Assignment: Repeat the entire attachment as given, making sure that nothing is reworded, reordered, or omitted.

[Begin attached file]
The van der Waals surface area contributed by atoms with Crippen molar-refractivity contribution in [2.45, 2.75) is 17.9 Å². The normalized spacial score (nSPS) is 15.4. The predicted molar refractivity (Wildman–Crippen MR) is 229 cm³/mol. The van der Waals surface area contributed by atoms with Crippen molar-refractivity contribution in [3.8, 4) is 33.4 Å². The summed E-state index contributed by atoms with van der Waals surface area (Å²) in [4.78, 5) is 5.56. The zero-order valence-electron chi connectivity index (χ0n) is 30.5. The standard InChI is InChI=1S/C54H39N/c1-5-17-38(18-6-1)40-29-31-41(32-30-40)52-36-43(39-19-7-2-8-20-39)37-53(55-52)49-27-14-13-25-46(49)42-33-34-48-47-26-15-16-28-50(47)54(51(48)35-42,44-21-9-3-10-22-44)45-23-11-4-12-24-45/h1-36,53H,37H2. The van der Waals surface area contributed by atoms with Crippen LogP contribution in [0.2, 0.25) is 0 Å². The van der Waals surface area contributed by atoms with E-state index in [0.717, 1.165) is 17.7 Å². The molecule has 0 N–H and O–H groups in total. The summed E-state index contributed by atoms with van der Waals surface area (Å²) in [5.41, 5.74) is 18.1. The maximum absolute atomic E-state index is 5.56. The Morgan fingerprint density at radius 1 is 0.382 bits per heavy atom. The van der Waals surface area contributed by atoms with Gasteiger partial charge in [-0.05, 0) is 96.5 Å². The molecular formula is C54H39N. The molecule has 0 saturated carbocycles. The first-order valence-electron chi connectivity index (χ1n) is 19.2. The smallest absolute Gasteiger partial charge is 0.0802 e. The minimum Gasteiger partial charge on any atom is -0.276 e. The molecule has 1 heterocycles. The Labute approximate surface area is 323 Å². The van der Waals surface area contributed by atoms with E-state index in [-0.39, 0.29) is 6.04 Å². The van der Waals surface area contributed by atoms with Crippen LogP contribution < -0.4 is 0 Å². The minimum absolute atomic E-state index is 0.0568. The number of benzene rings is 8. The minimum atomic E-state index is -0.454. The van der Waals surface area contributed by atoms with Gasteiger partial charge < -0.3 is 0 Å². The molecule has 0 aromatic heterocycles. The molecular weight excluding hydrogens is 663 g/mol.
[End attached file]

The van der Waals surface area contributed by atoms with Crippen molar-refractivity contribution in [2.45, 2.75) is 17.9 Å². The normalized spacial score (nSPS) is 15.4. The predicted molar refractivity (Wildman–Crippen MR) is 229 cm³/mol. The van der Waals surface area contributed by atoms with Crippen molar-refractivity contribution in [3.8, 4) is 33.4 Å². The summed E-state index contributed by atoms with van der Waals surface area (Å²) in [4.78, 5) is 5.56. The zero-order valence-electron chi connectivity index (χ0n) is 30.5. The standard InChI is InChI=1S/C54H39N/c1-5-17-38(18-6-1)40-29-31-41(32-30-40)52-36-43(39-19-7-2-8-20-39)37-53(55-52)49-27-14-13-25-46(49)42-33-34-48-47-26-15-16-28-50(47)54(51(48)35-42,44-21-9-3-10-22-44)45-23-11-4-12-24-45/h1-36,53H,37H2. The van der Waals surface area contributed by atoms with Crippen LogP contribution in [0.2, 0.25) is 0 Å². The van der Waals surface area contributed by atoms with E-state index in [0.717, 1.165) is 17.7 Å². The molecule has 0 N–H and O–H groups in total. The summed E-state index contributed by atoms with van der Waals surface area (Å²) in [5.41, 5.74) is 18.1. The maximum absolute atomic E-state index is 5.56. The Morgan fingerprint density at radius 1 is 0.382 bits per heavy atom. The van der Waals surface area contributed by atoms with Gasteiger partial charge in [-0.05, 0) is 96.5 Å². The molecular formula is C54H39N. The molecule has 0 saturated carbocycles. The first-order valence-electron chi connectivity index (χ1n) is 19.2. The smallest absolute Gasteiger partial charge is 0.0802 e. The minimum Gasteiger partial charge on any atom is -0.276 e. The molecule has 1 heterocycles. The Labute approximate surface area is 323 Å². The van der Waals surface area contributed by atoms with E-state index in [-0.39, 0.29) is 6.04 Å². The van der Waals surface area contributed by atoms with Crippen LogP contribution < -0.4 is 0 Å². The minimum absolute atomic E-state index is 0.0568. The number of benzene rings is 8. The minimum atomic E-state index is -0.454. The van der Waals surface area contributed by atoms with Gasteiger partial charge < -0.3 is 0 Å². The molecule has 0 aromatic heterocycles. The molecular weight excluding hydrogens is 663 g/mol.